{ "type" : "point", "coordinates" : [ 23.549, 35.2908 ] }


A LineString is one or more connected lines; the end-point of one line is the start-point of the next line. The "coordinates" member is an array of two or more positions


"type" : "LineString",

"coordinates" : [ [121.9447, 37.2975],[121.9500,37.3171],







A polygon defines a surface area by specifying its outer perimeter and the perimeters of any potential

holes inside the area


"type" : "polygon", "coordinates" : [ [

[23.48, 35.16],[24.30, 35.16],

[24.30, 35.50],[24.16, 35.61],

[23.74, 35.70],[23.56, 35.60],

[23.48, 35.16]]]



For a MultiPoint the "coordinates" field is an array of two or more positions.


"type" : "MultiPoint",

"coordinates" : [ [121.9447,

37.2975], [121.9500, 37.3171],

[122.3975, 37.6144] ]



For a MultiLineString the "coordinates" member is an array of LineString coordinate arrays


"type": "MultiLineString",

"coordinates": [[ [100.0, 0.0], [01.0, 1.0] ], [ [102.0, 2.0], [103.0, 3.0] ]]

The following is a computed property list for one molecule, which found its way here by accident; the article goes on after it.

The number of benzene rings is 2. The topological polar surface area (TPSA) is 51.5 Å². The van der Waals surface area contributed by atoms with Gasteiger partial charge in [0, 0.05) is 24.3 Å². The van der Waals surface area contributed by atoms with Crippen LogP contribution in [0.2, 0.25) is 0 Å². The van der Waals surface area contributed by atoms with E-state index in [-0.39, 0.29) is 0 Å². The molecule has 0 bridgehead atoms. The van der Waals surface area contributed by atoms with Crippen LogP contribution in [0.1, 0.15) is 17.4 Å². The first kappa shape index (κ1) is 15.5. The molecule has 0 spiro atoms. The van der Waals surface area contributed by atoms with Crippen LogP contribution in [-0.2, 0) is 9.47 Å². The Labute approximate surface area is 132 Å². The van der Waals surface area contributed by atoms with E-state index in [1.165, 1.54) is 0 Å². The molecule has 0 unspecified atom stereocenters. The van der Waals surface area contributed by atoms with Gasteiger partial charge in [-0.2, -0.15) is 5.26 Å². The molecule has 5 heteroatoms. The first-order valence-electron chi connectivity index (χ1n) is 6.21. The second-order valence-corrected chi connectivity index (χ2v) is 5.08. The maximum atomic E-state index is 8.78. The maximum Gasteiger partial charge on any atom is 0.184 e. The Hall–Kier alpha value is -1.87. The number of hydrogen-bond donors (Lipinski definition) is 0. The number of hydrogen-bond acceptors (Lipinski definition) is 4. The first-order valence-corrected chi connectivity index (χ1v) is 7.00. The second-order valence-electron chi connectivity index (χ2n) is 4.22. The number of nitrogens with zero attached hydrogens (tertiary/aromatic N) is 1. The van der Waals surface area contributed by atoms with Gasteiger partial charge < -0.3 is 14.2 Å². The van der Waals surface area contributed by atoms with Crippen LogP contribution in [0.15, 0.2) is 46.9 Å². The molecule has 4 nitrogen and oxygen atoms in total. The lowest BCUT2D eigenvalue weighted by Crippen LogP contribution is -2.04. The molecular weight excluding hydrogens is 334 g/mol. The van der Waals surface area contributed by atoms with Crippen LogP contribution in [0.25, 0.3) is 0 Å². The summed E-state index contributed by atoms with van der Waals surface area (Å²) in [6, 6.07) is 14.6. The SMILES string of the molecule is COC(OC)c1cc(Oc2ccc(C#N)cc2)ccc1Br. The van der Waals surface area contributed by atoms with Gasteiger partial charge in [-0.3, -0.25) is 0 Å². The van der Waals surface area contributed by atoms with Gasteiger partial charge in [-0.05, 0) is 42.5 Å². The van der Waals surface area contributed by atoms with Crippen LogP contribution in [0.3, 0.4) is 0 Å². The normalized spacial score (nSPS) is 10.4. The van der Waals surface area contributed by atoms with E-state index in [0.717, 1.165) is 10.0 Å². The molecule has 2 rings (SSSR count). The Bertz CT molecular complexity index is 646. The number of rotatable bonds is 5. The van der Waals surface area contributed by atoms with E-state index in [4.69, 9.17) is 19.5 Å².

For a MultiPolygon the "coordinates" member is an array of Polygon coordinate arrays


"type": "MultiPolygon",

"coordinates": [[[

[102.0, 2.0],[103.0, 2.0],

[103.0, 3.0],[102.0, 3.0],

[102.0, 2.0] ]],

[ [

[100.0, 0.0], [101.0, 0.0],

[101.0, 1.0], [100.0, 1.0],

[100.0, 0.0] ]]




Instead of a “coordinates” field, a GeometryCollection has a “geometries” field. The value of

"geometries" is an array.


"type": "GeometryCollection",

"geometries": [ {

"type": "Point",

"coordinates": [100.0, 0.0] },


"type": "LineString",

"coordinates": [ [101.0, 0.0], [102.0, 1.0] ] } ]



Querying GeoJson Data

Oracle NoSQL Database provides four functions to query for Geo data that have a relationship based on a certain geometry.

geo_intersect - geometries that intersect with a GeoJSON geometry